A US-owned insurance services provider is one of two suitors that have tabled second-round bids for apprenticeship and leadership-training provider Corndel, EducationInvestor Global can reveal.

This publication has learnt from two sources that Davies Group, which is backed by HGGC, a US private equity firm, and AIMCo, a Canadian asset manager, is competing with THI Investments for a controlling stake in Corndel.

EducationInvestor Global revealed in its Rumour Has It newsletter on 20 October that THI Investments, a private equity house based in Germany with offices in London, had hired EY-Parthenon to carry out due diligence as it prepared its latest offer.

Bankers from Lincoln International collected second-round offers on 5 November, sources said, paving the way for either a final leg of bidding or a period of exclusivity within which a selected party could hammer out a final deal.

Queen’s Park Equity, a new mid-market buyout house which in September bought embattled training provider Learndirect, was admitted into the second round, but was “knocked out or dropped out”, as revealed by Rumour Has It on 29 October.

Corndel was launched in 2017 in response to the introduction of the UK apprenticeship levy, which forces large organisations to set aside a percentage of their payroll value to fund workplace training through apprenticeship schemes. It sells high-level apprenticeships and training courses to companies seeking to upskill members of senior management teams using levy funds.

Given that its primary business is selling operations, consulting and technology solutions to the insurance sector, Davies Group will be seen by some as an unlikely suitor for Corndel.

But last September, the organisation acquired FWD Training and Consultancy, a UK-based apprenticeship provider, under plans to expand its ‘consulting and technology’ division to also encompass ‘learning solutions’.

A source familiar with Davies Group’s strategy told this publication that it could see in Corndel an opportunity to bolster its learning solutions unit by consolidating the company’s leadership-training expertise with FWD’s apprenticeship offering.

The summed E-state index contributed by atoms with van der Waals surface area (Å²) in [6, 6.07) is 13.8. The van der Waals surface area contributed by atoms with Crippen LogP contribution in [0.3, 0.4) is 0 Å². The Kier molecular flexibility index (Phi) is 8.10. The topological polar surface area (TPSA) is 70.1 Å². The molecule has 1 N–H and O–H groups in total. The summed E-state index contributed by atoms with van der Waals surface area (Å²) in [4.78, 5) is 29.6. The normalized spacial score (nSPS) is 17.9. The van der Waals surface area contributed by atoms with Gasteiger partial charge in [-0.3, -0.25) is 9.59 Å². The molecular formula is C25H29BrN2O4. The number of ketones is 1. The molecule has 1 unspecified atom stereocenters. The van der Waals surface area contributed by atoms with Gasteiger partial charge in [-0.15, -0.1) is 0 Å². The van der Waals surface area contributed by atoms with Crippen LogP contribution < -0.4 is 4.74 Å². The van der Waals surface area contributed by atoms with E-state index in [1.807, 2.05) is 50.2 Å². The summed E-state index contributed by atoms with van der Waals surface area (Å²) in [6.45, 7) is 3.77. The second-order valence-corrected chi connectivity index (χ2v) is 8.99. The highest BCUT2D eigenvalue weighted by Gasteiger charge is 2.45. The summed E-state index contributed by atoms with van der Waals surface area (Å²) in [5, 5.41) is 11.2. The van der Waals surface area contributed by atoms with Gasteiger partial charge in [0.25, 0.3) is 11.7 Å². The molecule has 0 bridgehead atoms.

Acquiring Corndel would widen the scope for Davies Group to cross-sell upskilling services, including management training, to its 500-plus clients in the insurance and financial services industries.

Corndel is no stranger to these sectors: among various blue-chip clients listed on its website are Aviva, BP, Capita, Legal & General, and Liverpool Victoria.

In March, Davies Group finalised its purchase of a minority stake in insurance-focused law firm Keoghs – illustrating its ambitions to buy businesses that are “adjacent to” or complement its insurance services offering, a source said. 

The insider described Davies Group, which has operations in the UK, Ireland and Bermuda, as a “huge organisation” with “significant” cash at hand and annual earnings exceeding £50 million. “It typically does around five deals a year,” the person added.

AIMCo – which stands for Alberta Investment Management Corporation – took a minority stake in Davies Group in January last year, while HGGC has owned a controlling stake in the firm since 2017.

A spokesperson for Davies Group declined to comment. THI Investments had not responded to a request for comment at the time of publication.

In bringing Corndel to market, bankers at Lincoln International sent a prospectus for the business “far and wide”, according to several sources, to more than 30 parties across the UK and Europe.

This publication understands that as many as eight prospective investors – a mix of private equity funds and trade buyers – had been “interested”, but the majority dropped out prior to the first round due to misgivings about pricing.

One source said that Lincoln had initially sought offers of at least £30 million for Corndel, whose annual revenues are expected to reach £24 million this year – despite the coronavirus pandemic.

Lincoln International declined to comment.

Corndel, which is backed by around 35 individual investors who injected capital through the UK’s Enterprise Investment Scheme, hopes to reach £100 million in revenues within the next four years by expanding in the UK and internationally. 

In August, Corndel’s chief executive, Sean Williams, told this publication that the organisation was on course to deliver annual earnings before interest, tax, depreciation and amortisation of nearly £4 million this year. 

At the time, Corndel had around 3,500 learners on its books, Williams said, up from around 3,000 in January.

Corndel’s core apprenticeships business – currently specialising in software development, data analytics and leadership training courses – will grow its revenue from around £20 million to £45 million over the next three years, said Williams, reaching £60-70 million by 2025.

An additional £30 million in sales will come from Corndel’s partnership with staffing giant Adecco, under which it places 100,000 unemployed people in work each year, said Williams.

Date published: 9 November 2020

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